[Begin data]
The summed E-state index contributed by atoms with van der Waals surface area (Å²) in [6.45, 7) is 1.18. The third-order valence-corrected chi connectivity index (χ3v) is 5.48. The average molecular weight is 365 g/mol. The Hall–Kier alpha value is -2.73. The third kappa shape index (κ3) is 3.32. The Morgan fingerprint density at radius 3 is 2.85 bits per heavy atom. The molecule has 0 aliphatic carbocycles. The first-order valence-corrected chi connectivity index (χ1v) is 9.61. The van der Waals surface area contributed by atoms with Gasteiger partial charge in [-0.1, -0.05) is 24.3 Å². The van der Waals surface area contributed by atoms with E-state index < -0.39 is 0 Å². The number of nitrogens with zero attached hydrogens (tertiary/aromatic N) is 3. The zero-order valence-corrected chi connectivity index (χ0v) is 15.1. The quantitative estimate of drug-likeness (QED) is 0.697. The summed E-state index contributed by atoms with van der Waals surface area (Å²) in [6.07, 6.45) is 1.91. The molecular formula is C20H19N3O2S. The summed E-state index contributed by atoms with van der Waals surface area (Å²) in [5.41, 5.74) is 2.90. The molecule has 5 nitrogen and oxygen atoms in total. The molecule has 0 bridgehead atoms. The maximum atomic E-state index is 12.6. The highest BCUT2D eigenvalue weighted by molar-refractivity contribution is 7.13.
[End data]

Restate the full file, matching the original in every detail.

The summed E-state index contributed by atoms with van der Waals surface area (Å²) in [6.45, 7) is 1.18. The third-order valence-corrected chi connectivity index (χ3v) is 5.48. The average molecular weight is 365 g/mol. The Hall–Kier alpha value is -2.73. The third kappa shape index (κ3) is 3.32. The Morgan fingerprint density at radius 3 is 2.85 bits per heavy atom. The molecule has 0 aliphatic carbocycles. The first-order valence-corrected chi connectivity index (χ1v) is 9.61. The van der Waals surface area contributed by atoms with Gasteiger partial charge in [-0.1, -0.05) is 24.3 Å². The van der Waals surface area contributed by atoms with E-state index < -0.39 is 0 Å². The number of nitrogens with zero attached hydrogens (tertiary/aromatic N) is 3. The zero-order valence-corrected chi connectivity index (χ0v) is 15.1. The quantitative estimate of drug-likeness (QED) is 0.697. The summed E-state index contributed by atoms with van der Waals surface area (Å²) in [6.07, 6.45) is 1.91. The molecular formula is C20H19N3O2S. The summed E-state index contributed by atoms with van der Waals surface area (Å²) in [5.41, 5.74) is 2.90. The molecule has 5 nitrogen and oxygen atoms in total. The molecule has 0 bridgehead atoms. The maximum atomic E-state index is 12.6. The highest BCUT2D eigenvalue weighted by molar-refractivity contribution is 7.13.